Honda Term Paper

Topics: Toyota, Honda, Hybrid electric vehicle Pages: 5 (1756 words) Published: June 12, 2013
Introduction and Overview
Honda Motor Co. Ltd. was incorporated in 1948 and originally manufactured and sold motorcycles (Whiston, 2012). Today, Honda is known for its manufacturing of many items – motorcycles, power products, engines (boat, generators and lawnmowers); and even private jets and robots (Whiston, 2012). For purposes of this research, however, we'll focus on Honda's auto-manufacturing abilities. During fiscal year 2012, Honda sold 15.7 million cars and motorcycles; automobiles constitute a little more than 70% of the company's revenue (Whiston, 2012). Honda has developed over the years. There are a wide varity of products avalialabe that serve many different purposes from the small general purpose engines to specialty custom made sport cars and now scooters. Honda has a earned the company a very good reputation from customers all over the world. From when the company was established until now, Honda has be on the leading edge by creating new value and offering many different products of high quality at a family friendly price, for its worldwide customer satisfaction. Honda is certainly on the list of many consumers, especially as we'll see in this paper, consumers are interested in reliability, quality and fuel efficiency. The problem Honda faces, however, is that it's seen as a "practical" car, one that someone will buy to save gas or to ensure safety in a crash This is something that has been pounded into consumers' heads, as many Honda ads in the past have touted its high quality ratings in crash tests. What Honda is missing, however, is the "coolness" factor. It can't even embrace the "tree-hugging" picture which would be a natural with its fuel efficiency, as Toyota's Prius and the electric cars (think Chevy Volt and Nissan Leaf) have already taken on that visual. The trick here is to brand Honda as an up-and-coming, gotta-have car, while not taking away from its well-known attributes, namely fuel efficiency and reliability. One can make the argument that younger, hipper people are into saving money on gas and a quality car. But most younger drivers are into style, as much as they're into safety and fuel efficiency.

Based on Demographics segmentation, Honda’s target customers are * Gender: Male and Female.
* Age/Generation: 30-50 years old and “Generation X”. * Place: Available in dealers nationwide.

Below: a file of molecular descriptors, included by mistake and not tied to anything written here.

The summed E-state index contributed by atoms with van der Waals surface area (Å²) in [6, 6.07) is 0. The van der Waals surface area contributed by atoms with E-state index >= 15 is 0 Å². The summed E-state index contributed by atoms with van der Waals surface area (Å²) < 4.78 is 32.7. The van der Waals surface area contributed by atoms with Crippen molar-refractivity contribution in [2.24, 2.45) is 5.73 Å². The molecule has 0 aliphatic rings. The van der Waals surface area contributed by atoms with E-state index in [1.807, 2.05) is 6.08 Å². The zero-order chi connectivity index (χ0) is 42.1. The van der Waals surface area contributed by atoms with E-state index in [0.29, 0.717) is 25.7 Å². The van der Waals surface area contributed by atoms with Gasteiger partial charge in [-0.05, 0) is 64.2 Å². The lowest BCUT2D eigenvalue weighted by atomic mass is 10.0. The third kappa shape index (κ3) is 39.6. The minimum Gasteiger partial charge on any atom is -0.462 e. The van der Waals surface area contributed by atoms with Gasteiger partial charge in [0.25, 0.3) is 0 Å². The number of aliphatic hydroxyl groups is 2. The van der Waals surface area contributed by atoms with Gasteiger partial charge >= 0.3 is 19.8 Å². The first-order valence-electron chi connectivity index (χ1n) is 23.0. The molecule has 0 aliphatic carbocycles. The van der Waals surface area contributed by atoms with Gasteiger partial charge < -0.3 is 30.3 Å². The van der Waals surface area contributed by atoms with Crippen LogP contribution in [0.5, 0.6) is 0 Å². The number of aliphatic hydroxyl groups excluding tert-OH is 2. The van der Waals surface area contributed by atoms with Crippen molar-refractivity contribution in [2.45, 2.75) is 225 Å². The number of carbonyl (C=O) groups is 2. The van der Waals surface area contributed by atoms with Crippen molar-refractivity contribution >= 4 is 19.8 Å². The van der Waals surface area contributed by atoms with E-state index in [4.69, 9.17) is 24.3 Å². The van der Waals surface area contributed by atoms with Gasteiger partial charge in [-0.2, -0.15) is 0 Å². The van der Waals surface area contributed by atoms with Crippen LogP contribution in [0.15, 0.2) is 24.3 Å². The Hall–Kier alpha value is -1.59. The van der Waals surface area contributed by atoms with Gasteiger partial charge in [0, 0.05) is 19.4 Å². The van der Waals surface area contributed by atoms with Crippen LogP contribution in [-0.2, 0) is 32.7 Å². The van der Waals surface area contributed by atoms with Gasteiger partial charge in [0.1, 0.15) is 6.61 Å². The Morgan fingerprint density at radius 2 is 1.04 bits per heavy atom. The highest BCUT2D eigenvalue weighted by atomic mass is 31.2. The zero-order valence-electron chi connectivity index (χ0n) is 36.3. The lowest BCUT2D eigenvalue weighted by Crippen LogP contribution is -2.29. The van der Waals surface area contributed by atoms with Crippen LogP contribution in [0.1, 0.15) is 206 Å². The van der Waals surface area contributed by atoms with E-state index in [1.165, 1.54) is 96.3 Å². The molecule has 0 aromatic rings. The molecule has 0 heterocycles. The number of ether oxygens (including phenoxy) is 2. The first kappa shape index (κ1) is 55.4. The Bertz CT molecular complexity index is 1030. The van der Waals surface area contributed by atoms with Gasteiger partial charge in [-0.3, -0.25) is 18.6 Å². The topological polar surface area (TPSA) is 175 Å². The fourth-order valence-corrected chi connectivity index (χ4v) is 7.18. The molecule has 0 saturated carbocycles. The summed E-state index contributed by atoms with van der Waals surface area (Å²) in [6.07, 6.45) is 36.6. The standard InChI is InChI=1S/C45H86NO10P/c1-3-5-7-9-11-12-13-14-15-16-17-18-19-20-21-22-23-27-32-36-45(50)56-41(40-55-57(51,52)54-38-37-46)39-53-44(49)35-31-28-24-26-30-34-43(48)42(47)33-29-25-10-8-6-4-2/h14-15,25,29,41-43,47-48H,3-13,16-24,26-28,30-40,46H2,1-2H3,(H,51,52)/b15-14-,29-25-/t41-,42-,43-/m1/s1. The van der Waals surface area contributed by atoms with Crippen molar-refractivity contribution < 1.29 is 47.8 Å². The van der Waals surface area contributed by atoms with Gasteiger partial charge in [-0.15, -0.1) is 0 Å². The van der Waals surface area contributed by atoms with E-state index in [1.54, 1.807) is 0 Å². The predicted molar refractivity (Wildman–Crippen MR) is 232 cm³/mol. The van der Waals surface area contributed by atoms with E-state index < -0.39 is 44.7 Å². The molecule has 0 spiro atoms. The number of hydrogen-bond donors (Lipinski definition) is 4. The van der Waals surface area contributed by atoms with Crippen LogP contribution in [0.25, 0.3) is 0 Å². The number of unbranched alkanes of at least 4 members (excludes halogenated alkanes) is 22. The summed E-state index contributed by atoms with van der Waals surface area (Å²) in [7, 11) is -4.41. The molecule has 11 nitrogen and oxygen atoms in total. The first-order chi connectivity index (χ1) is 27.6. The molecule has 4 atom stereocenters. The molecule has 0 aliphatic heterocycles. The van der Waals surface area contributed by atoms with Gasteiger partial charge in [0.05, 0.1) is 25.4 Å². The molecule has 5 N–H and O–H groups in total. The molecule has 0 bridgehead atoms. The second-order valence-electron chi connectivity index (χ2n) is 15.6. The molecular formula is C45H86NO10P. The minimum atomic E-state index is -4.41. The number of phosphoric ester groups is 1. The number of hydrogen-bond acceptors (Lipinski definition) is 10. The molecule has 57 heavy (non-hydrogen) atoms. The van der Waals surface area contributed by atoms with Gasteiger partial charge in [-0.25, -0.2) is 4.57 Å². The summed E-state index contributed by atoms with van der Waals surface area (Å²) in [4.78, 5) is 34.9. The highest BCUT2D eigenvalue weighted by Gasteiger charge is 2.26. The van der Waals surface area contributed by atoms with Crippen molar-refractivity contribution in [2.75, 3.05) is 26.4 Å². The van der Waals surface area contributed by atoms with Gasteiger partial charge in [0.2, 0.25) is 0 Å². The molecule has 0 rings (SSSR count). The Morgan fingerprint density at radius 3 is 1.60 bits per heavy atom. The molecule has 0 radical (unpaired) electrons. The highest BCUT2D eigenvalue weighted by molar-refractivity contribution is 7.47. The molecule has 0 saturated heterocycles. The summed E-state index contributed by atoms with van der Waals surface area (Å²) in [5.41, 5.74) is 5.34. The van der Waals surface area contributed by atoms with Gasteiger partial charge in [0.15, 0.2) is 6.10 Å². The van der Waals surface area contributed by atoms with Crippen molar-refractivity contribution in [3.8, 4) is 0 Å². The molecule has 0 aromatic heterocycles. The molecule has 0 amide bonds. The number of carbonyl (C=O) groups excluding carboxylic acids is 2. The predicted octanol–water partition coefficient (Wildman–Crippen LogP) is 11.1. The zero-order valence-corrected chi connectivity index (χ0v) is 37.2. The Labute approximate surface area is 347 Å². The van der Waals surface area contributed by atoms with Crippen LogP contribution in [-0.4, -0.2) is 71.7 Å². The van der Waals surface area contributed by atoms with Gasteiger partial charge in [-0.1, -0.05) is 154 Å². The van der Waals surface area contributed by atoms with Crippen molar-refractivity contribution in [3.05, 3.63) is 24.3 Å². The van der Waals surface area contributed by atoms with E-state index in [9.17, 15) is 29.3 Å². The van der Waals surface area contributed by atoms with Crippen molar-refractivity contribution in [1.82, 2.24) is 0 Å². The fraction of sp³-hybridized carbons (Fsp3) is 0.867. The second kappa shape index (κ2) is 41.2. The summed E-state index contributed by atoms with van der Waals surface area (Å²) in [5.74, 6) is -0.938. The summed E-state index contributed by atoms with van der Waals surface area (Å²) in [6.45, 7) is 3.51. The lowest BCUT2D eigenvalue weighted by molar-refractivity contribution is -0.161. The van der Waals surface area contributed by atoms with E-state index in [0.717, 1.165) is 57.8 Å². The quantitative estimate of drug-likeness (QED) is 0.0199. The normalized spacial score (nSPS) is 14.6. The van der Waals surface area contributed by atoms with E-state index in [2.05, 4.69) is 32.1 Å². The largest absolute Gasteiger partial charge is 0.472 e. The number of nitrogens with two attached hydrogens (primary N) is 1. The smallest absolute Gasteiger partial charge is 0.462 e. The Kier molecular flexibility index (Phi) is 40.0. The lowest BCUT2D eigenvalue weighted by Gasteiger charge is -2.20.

* Social class: Social class AB.
* Status: Single and Married.
Focusing on Psychographics segmentation, VAL’S survey shows Honda’s key consumer group is Achievers. They have goal-oriented lifestyles and a deep commitment to career and family. So, their social lives reflect outer- directed factors. And it is organized around family, their place of worship, and work. Now, Honda has a good corporate image that is high quality, reasonable, family-friendly or centered your life style. We consider this positive image is really effective for their target consumers. Behavioral segmentation shows Honda’s target customer tend to replace their car every 5 to 7 years, monthly amortization of 15 to 20K, good ride, efficient fuel consumption. Competition

The auto industry is highly competitive and extremely cyclical (Whiston, 2012). Furthermore, in places like the United States, fuel-efficiency laws will raise vehicle prices for consumers (Whiston, 2012). Furthermore, auto manufacturing is very capital-intensive, with large fixed costs ,meaning an definite impact on profits, even when there are small changes in demand (Whiston, 2012). Adding to Honda's problem is that, as a Japanese automaker, it's at the mercy of a strong yen – a strong yen means it costs more for the company to make its product. Added to this issue is that Honda isn't the only game in town. It operates head-to-head with another Japanese competitor; Toyota Motor Corp. It also must compete against Germany's best and brightest, such as Daimler AG and Mercedes-Benz, and Detroit, where Ford Motor Co. is becoming a viable...

References: Rechtin, M. (2012, September 17). At American Honda, Storytelilng Takes a Front Seat. Automotive News , p. 22.
Taylor, D. (2010, April 30). Banama-bama, Fo Honda . . . In Brand-Name Game, Honda has Style. Central Penn Business Journal , p. 19.
Vara, S. (2012, January 27). Honda Targets Life Stages with New Leap List Campaign. Retrieved February 5, 2013, from Kherize Five Advertising & Marketing:
Whiston, D. (2012, October 31). Honda Motor Co. Ltd. Retrieved February 5, 2013, from Morningstar Investment Research Center:®ion=USA&culture=en-US.
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